We seem to have reached a new low point in the battle of the sexes, with girls now just as likely to be disruptive at school as boys; just as likely to treat sex as a recreational pastime and being just as much trouble to the police.

Perhaps, in these days of equality, this should not matter.

But it does. At least it matters to me and, I think, to millions of other women.

Equality was supposed to be about everybody behaving better, not about women aping the worst male behaviour and then trumping it.

Surely it should not just be accepted without protest that far too many women, particularly young women, have given up any form of restraint, turned to drink and drugs and become not just ladettes, but loutettes?

Men have been behaving badly since time immemorial but, although I'm sure there have always been exceptions, women used to operate by a different code.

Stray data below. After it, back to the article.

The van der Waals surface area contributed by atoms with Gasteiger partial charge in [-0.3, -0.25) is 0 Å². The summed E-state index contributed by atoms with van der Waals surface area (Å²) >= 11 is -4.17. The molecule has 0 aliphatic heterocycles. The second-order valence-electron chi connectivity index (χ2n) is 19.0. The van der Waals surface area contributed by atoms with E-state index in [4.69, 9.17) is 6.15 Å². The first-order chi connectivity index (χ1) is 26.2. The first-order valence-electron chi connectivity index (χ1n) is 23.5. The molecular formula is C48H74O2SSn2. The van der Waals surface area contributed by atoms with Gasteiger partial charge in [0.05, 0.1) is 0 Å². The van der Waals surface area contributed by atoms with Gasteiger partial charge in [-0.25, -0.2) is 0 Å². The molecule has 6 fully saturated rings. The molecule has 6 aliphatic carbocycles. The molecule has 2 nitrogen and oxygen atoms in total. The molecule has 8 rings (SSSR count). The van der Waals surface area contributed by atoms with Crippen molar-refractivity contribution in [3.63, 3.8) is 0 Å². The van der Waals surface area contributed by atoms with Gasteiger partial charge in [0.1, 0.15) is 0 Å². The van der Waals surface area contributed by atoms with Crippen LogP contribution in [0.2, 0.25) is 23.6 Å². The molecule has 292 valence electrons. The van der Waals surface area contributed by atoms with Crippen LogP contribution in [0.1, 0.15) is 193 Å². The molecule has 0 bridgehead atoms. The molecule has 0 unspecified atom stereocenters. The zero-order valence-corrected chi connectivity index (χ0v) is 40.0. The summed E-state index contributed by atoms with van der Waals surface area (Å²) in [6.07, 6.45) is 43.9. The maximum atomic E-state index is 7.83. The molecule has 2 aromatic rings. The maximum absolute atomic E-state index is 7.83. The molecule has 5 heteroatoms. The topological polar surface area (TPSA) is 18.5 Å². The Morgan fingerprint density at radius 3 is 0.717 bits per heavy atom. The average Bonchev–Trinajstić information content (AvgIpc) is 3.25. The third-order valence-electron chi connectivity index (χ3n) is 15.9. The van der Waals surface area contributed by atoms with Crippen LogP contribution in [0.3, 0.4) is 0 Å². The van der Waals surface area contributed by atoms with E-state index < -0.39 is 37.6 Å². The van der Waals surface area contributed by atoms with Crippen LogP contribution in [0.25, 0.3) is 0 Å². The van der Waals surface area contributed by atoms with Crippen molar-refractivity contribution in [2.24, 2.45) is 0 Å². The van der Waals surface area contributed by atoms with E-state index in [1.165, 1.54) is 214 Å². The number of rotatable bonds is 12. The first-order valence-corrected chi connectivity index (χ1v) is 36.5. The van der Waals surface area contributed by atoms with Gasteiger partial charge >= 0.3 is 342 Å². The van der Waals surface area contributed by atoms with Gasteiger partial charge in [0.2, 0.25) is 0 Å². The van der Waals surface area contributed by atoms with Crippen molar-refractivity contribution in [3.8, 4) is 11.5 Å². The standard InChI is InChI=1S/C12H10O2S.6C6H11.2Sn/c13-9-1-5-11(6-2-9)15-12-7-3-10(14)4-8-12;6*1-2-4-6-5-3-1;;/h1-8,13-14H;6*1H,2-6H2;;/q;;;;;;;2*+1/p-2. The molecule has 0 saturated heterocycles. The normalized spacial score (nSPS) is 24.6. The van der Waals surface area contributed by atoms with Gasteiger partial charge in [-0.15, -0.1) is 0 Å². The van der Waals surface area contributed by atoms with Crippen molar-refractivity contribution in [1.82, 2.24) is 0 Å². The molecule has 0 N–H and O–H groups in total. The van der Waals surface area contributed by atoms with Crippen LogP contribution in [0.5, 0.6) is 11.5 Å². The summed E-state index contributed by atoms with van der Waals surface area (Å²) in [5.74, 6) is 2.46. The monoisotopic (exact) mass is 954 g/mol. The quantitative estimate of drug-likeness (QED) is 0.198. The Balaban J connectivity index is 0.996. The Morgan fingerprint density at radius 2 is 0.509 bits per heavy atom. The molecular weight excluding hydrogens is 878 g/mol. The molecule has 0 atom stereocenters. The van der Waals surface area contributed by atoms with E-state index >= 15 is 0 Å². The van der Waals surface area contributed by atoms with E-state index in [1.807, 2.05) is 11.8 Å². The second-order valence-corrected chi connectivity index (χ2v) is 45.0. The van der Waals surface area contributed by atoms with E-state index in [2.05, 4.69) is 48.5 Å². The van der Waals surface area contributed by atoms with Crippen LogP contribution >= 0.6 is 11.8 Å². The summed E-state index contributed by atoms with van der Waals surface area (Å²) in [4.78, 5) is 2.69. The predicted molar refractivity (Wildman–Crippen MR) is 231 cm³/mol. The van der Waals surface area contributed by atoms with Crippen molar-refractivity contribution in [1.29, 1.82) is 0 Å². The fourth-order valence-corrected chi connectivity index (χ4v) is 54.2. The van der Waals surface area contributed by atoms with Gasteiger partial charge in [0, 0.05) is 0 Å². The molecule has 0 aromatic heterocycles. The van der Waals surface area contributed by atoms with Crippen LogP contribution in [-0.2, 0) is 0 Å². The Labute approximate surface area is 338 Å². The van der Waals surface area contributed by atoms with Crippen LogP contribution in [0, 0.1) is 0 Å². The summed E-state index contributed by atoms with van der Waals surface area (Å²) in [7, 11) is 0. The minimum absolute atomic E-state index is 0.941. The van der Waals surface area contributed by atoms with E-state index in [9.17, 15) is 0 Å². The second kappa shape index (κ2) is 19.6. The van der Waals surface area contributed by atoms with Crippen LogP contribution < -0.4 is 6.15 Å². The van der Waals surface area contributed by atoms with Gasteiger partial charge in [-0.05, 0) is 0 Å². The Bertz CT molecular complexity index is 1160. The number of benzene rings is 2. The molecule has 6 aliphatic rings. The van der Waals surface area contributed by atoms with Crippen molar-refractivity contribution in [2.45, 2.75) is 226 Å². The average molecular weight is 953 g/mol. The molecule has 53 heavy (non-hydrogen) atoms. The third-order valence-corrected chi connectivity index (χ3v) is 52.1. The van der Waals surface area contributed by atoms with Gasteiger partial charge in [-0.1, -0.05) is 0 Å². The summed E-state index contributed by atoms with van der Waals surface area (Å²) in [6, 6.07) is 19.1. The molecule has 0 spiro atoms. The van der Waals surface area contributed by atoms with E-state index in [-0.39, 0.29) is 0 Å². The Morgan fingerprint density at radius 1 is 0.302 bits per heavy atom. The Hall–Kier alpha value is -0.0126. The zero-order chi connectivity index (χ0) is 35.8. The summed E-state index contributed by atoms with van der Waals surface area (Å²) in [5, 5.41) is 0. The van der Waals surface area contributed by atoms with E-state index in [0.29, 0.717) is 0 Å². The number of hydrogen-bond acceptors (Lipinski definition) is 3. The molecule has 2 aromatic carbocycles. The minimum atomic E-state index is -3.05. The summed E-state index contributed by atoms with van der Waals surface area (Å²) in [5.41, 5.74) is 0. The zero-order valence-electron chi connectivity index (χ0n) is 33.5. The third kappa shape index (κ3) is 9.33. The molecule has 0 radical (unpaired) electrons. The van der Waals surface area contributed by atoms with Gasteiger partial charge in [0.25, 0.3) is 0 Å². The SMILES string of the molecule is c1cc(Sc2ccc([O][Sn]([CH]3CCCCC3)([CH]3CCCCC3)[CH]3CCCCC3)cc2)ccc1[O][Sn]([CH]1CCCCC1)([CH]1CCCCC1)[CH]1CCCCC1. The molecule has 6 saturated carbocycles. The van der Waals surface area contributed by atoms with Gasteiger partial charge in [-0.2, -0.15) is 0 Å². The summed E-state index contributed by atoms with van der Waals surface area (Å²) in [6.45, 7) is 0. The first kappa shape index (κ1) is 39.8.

At first this may have been because, being physically less beefy, we needed to appeal to a man's protective instincts in order to survive.

Gradually, as society moved from cave to house, women still behaved differently, no longer just for self-interested motives of survival, but because we saw ourselves differently. …

The rest of this article is only available to active members of Questia

Already a member? Log in now.

Notes for this article

Add a new note
If you are trying to select text to create highlights or citations, remember that you must now click or tap on the first word, and then click or tap on the last word.
One moment ...
Default project is now your active project.
Project items

Items saved from this article

This article has been saved
Highlights (0)
Some of your highlights are legacy items.

Highlights saved before July 30, 2012 will not be displayed on their respective source pages.

You can easily re-create the highlights by opening the book page or article, selecting the text, and clicking “Highlight.”

Citations (0)
Some of your citations are legacy items.

Any citation created before July 30, 2012 will labeled as a “Cited page.” New citations will be saved as cited passages, pages or articles.

We also added the ability to view new citations from your projects or the book or article where you created them.

Notes (0)
Bookmarks (0)

You have no saved items from this article

Project items include:
  • Saved book/article
  • Highlights
  • Quotes/citations
  • Notes